Seriously, leave well enough alone - and don't sweat the details. If you've already got a bass that you (and others) love to play and hear, you've already got the end purpose that modding a bass would hope to yield, so from a practical standpoint you've already got it made. Changing the wood of the body COULD change the tone of your bass, but by how much many people can't agree. If you already love the tone of the current wood and electronics, why bother with trying to change it?
  3. Davidmh


    Jul 12, 2012
    Wales, UK
    I'll let you know my experience with a ply strat body I got from ebay.

    I bought a nice 2nd-hand neck. I bought a ready-rigged scratchguard, and later changed the bridge pup for a bladed humbucker for a rounder tone. I play through a little 5-watt valve amp. It sounds and plays great. I love this guitar!

    As long as it's a solid colour and you don't mind the weight a ply body is fine.

    Won't break into three bits if you drop it either:D.
  4. Please don't take this as a criticism of your post in general, but I've never had that happen with any of my basses, and none of them have been plywood.

    I've got no real problems with plywood instruments, for christmas I got a mak APB-1 bass from my girlfriend, her friend found it in a dumpster, and the nut was broken, so she just gave it to me. I made a nut for it out of a piece of birch, then gave it to a local "instruments for kids" charity, that I think was associated with big-brothers-big-sisters, or something. It was a damn nice bass, if I didn't have enough already, I would have kept it - but I'm sure whoever has it now is happier with it than I would have been.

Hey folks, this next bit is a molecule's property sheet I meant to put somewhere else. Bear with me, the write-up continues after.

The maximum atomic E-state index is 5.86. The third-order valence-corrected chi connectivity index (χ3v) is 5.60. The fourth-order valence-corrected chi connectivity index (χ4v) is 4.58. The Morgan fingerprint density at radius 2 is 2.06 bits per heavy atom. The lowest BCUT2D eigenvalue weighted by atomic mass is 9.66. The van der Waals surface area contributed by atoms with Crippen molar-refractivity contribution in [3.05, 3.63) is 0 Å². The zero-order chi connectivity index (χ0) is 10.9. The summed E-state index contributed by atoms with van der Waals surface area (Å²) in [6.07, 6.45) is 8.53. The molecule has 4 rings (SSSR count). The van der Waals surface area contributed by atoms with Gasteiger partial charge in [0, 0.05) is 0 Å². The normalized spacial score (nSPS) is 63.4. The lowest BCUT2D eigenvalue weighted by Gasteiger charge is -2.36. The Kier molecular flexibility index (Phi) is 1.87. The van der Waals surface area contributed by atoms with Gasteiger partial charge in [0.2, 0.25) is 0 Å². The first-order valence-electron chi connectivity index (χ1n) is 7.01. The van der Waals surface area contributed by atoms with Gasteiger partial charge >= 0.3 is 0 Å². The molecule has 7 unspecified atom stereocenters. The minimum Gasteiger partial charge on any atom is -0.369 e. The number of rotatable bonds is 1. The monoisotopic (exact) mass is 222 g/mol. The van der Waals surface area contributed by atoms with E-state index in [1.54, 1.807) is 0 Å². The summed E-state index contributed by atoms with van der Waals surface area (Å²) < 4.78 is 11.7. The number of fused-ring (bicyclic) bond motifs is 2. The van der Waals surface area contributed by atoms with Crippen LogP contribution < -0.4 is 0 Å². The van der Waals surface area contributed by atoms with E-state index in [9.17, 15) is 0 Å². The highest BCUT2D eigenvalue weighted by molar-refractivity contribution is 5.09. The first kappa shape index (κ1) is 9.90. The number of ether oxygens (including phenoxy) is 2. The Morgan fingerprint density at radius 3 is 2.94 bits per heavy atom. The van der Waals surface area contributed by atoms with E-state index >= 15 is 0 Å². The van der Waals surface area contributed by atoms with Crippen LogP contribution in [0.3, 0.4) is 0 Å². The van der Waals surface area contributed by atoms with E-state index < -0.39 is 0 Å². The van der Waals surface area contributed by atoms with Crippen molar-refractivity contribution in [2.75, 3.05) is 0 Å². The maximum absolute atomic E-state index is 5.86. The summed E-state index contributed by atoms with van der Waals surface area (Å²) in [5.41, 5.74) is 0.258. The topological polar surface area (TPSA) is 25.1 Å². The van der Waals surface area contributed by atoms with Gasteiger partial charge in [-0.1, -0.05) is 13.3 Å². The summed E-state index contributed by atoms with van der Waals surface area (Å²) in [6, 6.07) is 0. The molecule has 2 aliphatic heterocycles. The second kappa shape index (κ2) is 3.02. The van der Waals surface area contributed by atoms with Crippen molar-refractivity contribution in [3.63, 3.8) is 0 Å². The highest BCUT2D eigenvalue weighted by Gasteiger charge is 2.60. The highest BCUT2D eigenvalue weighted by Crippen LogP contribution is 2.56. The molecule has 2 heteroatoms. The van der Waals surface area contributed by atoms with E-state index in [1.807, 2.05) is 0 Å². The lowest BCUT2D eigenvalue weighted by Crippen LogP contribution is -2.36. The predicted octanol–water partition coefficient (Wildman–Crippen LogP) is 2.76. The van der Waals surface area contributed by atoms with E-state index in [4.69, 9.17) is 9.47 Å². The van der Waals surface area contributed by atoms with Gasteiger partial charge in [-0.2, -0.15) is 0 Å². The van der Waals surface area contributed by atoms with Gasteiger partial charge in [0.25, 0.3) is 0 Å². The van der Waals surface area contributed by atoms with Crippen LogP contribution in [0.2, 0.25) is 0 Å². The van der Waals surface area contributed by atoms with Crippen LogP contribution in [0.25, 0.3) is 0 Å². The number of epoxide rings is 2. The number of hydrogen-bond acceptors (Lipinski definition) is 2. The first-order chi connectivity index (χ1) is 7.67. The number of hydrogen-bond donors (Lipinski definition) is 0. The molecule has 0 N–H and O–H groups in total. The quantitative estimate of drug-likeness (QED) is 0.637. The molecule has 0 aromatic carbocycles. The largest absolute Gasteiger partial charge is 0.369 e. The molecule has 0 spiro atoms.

While I'm not going to say that changing the body wood won't (or will) change the tone (that's a whole can of worms I'm not going to touch), I WILL say that if you already like the bass THIS much, there isn't much point in changing it.
  5. roberacer


    May 30, 2012
    I guess that was my thoughts too. I guess I am also looking at how I can improve it too though.
  6. Another vote for "If it ain't broke, don't fix it."

    Are there any hardware issues? Is the intonation good and/or adjustable? I could see switching out the tuners if the bass doesn't stay in tune.

    From your original post, it sounds like you and the bass player mentioned above like the bass as is. I would be leery of any changes would ruin what you like about the bass...
  7. Davidmh


    Jul 12, 2012
    Wales, UK
    Misplaced joke - sorry:oops:.
  8. Smilodon

    Smilodon Supporting Member

    Feb 18, 2012
    If I made you a bass out of MDF without telling you what material it was made from, and you really loved the sound the bass produced. Would it then sound worse when I told you it was made from MDF?

    No, it wouldn't.

    If you like the sound of the bass, then don't change anything. Some people may say that the wood in inferior to another type of wood because it doesn't sound like a Fender (or whatever) bass. If that isn't your goal then the wood doesn't matter as long as it works for you.